It makes this one Russian feel that we should immediatedly adopt “Absolute Destiny Apocalypse” as our new anthem!

      Actually, I doubt that most people here (regular Christians, atheists or others) know about those theories at all, unless they’re specifically interested in/have jobs related to theology/eschathology or read lots of Ameriican blogs. But, yes, I don’t feel especially happy about us still being stereotyped as Always Chaotic Evil.

      • It is a pretty kickin’ anthem.

        Actually I don’t think the Russian – no, let’s be fair, Russo-
        Ethiopian – attack on Israel shows up Russian evilness any more than its destruction shows up Israel’s wonderfulness. Everyone is unsaved puppets to dance to the RTC tune.

      • Headless Unicorn Guy

        It makes this one Russian feel that we should immediatedly adopt “Absolute Destiny Apocalypse” as our new anthem!
        …But, yes, I don’t feel especially happy about us still being stereotyped as Always Chaotic Evil.

        More like Lawful Evil; I’ve heard about Russian bureaucracy.

        But then, Redcrow, it’s another legacy of the Cold War. Gog & Magog and all that. Maybe it’ll fade away over time, maybe not. During the 1970s and early 1980s I listened to Christian (TM) radio a lot, and you’d be amazed at some of the stuff they preached about Russians. Until the Second Russian Revolution, you guys were Orcs. Period.

  4. Baldwin Dengler? Jesus. Does this guy purposely pick out the silliest names ever? I mean, look at what sterling examples he has:

    1. Rayford Steele – helLO porn star.
    2. Chang Wong – hello all of 5 seconds picking a name.
    3. Paul Stepola – gee, hello anagram.
    4. Baldwin Dengler – how can anyone not see this pruriently? I mean, seriously? (“ball dangler”)

    So, I set off to find the answer, using Jerry Jenkins’ How To Be A Novelist Who Spits Out A Book In Six Weeks opus, Writing for the Soul, and Tim ‘n Jerry’s book, Are We Living in the End Times? (Their answer, as I’m sure you will be shocked to learn is: Yes.)

    PS. This? *snorting and giggling now*

    PPS. EoA update!

    • Anyone catch Left Behind: Tribulation Force on TV yesterday? I haven’t watched it yet, because the Eagles game was one, but I did record it.

      The part that I did watch before the game came on had Kirk Cameron going full Ray Comfort on some guy named Chris. I couldn’t breathe, I was laughing so hard. I mean, the Rapture has already happened, and you still have to Comfortize people to get them to convert? Really?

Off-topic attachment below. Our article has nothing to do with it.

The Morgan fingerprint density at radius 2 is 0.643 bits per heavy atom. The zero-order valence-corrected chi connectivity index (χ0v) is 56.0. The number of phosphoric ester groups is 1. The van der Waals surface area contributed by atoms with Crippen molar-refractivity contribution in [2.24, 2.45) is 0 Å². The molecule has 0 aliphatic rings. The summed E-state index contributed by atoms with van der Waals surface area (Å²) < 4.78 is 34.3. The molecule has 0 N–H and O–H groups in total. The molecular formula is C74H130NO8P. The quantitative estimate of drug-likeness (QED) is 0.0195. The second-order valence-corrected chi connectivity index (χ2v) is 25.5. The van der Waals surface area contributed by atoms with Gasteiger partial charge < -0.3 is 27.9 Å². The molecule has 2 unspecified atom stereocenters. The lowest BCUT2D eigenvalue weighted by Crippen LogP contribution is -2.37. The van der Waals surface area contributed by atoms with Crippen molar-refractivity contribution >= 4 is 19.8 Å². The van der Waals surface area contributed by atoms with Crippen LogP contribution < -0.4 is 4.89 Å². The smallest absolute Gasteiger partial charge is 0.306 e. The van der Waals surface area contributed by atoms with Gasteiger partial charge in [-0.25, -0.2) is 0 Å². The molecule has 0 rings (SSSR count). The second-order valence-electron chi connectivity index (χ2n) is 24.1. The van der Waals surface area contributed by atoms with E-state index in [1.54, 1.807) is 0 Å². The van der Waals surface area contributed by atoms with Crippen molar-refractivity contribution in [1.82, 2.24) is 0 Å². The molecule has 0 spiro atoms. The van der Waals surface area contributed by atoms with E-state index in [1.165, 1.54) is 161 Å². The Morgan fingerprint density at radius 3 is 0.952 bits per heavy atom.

• Headless Unicorn Guy

        The part that I did watch before the game came on had Kirk Cameron going full Ray Comfort on some guy named Chris.

        Did he give a banana a blow job?
        To prove Young Earth Creationism?
        If not, he wasn’t going FULL Ray Comfort.

        • “So, Chris, if you’ve told a lie, what are you?”
          “A liar?”

          I mean, running around screaming “They’re gone, they’re all gone!” wasn’t his first choice in that situation?

          • I just love that Ray Comfort bit, because it fails on so many epic levels. I’d actually like to be preached to in such a way, because it is the easiest thing in the world to turn around:

            So, Kirk, have you ever told the truth? What does that make you?

      • Those three films are way too much fun for a bad movie aficionado like me. It’s that lovely blend across the cast of “let’s put on a show RIGHT HERE” and “I’m a pro, I’ve done what I’m paid for, outta here now” – and the guy playing Nicolae is so unconvincingly menacing that he’s perfect for the role.

    • Headless Unicorn Guy

      2. Chang Wong – hello all of 5 seconds picking a name.

      At least it isn’t “Ming Toy”…

      3. Paul Stepola – gee, hello anagram.

      More like “See How Clever I Am? See? See? See?”

      4. Baldwin Dengler – how can anyone not see this pruriently? I mean, seriously? (“ball dangler”)

      Freud would have quite a time analyzing these names. And some other of his tropes.

      Jerry “Buck” Jenkins, Greatest Christian Author of All Time, is infamous for his “tin ear” for character names. Over at Slacktivist, the subject comes up periodically.

  5. Bwahaha, that quote at the end is priceless.

    I had the safety net of a well-conceived plot. No simply putting interesting characters in interesting situations and seeing what happens, this time. .